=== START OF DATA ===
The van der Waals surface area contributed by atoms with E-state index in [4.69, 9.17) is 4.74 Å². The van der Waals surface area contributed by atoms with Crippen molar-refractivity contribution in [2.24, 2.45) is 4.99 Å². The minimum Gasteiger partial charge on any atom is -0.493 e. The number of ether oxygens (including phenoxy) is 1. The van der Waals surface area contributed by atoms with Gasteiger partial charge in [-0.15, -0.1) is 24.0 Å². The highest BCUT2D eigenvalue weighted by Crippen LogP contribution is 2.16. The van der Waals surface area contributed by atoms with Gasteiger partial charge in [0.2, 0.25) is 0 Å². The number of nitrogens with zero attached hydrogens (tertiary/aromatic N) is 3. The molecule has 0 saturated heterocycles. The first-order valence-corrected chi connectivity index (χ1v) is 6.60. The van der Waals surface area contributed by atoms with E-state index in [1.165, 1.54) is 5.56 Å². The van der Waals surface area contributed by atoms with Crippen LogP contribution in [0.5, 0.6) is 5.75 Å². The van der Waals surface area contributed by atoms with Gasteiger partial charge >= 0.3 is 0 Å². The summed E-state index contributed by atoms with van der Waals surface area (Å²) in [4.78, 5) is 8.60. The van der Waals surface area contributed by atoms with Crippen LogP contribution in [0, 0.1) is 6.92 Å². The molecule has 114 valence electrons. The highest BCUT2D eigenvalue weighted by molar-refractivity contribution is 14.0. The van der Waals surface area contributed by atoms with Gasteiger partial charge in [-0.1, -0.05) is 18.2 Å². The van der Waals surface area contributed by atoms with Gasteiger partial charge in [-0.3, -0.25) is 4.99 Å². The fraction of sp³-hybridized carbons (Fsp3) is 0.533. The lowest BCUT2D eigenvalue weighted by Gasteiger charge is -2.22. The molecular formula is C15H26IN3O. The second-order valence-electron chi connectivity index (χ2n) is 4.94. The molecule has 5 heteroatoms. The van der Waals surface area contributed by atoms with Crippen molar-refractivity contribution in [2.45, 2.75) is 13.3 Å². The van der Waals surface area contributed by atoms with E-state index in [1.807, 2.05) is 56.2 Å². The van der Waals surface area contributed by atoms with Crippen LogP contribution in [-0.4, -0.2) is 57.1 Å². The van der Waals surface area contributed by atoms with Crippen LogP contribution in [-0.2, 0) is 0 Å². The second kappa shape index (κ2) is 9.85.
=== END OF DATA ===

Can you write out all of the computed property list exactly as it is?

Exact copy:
The van der Waals surface area contributed by atoms with E-state index in [4.69, 9.17) is 4.74 Å². The van der Waals surface area contributed by atoms with Crippen molar-refractivity contribution in [2.24, 2.45) is 4.99 Å². The minimum Gasteiger partial charge on any atom is -0.493 e. The number of ether oxygens (including phenoxy) is 1. The van der Waals surface area contributed by atoms with Gasteiger partial charge in [-0.15, -0.1) is 24.0 Å². The highest BCUT2D eigenvalue weighted by Crippen LogP contribution is 2.16. The van der Waals surface area contributed by atoms with Gasteiger partial charge in [0.2, 0.25) is 0 Å². The number of nitrogens with zero attached hydrogens (tertiary/aromatic N) is 3. The molecule has 0 saturated heterocycles. The first-order valence-corrected chi connectivity index (χ1v) is 6.60. The van der Waals surface area contributed by atoms with E-state index in [1.165, 1.54) is 5.56 Å². The van der Waals surface area contributed by atoms with Crippen LogP contribution in [0.5, 0.6) is 5.75 Å². The van der Waals surface area contributed by atoms with Gasteiger partial charge >= 0.3 is 0 Å². The summed E-state index contributed by atoms with van der Waals surface area (Å²) in [4.78, 5) is 8.60. The van der Waals surface area contributed by atoms with Crippen LogP contribution in [0, 0.1) is 6.92 Å². The molecule has 114 valence electrons. The highest BCUT2D eigenvalue weighted by molar-refractivity contribution is 14.0. The van der Waals surface area contributed by atoms with Gasteiger partial charge in [-0.1, -0.05) is 18.2 Å². The van der Waals surface area contributed by atoms with Gasteiger partial charge in [-0.3, -0.25) is 4.99 Å². The fraction of sp³-hybridized carbons (Fsp3) is 0.533. The lowest BCUT2D eigenvalue weighted by Gasteiger charge is -2.22. The molecular formula is C15H26IN3O. The second-order valence-electron chi connectivity index (χ2n) is 4.94. The molecule has 5 heteroatoms. The van der Waals surface area contributed by atoms with Crippen molar-refractivity contribution in [2.45, 2.75) is 13.3 Å². The van der Waals surface area contributed by atoms with E-state index in [1.807, 2.05) is 56.2 Å². The van der Waals surface area contributed by atoms with Crippen LogP contribution in [-0.4, -0.2) is 57.1 Å². The van der Waals surface area contributed by atoms with Crippen LogP contribution in [-0.2, 0) is 0 Å². The second kappa shape index (κ2) is 9.85.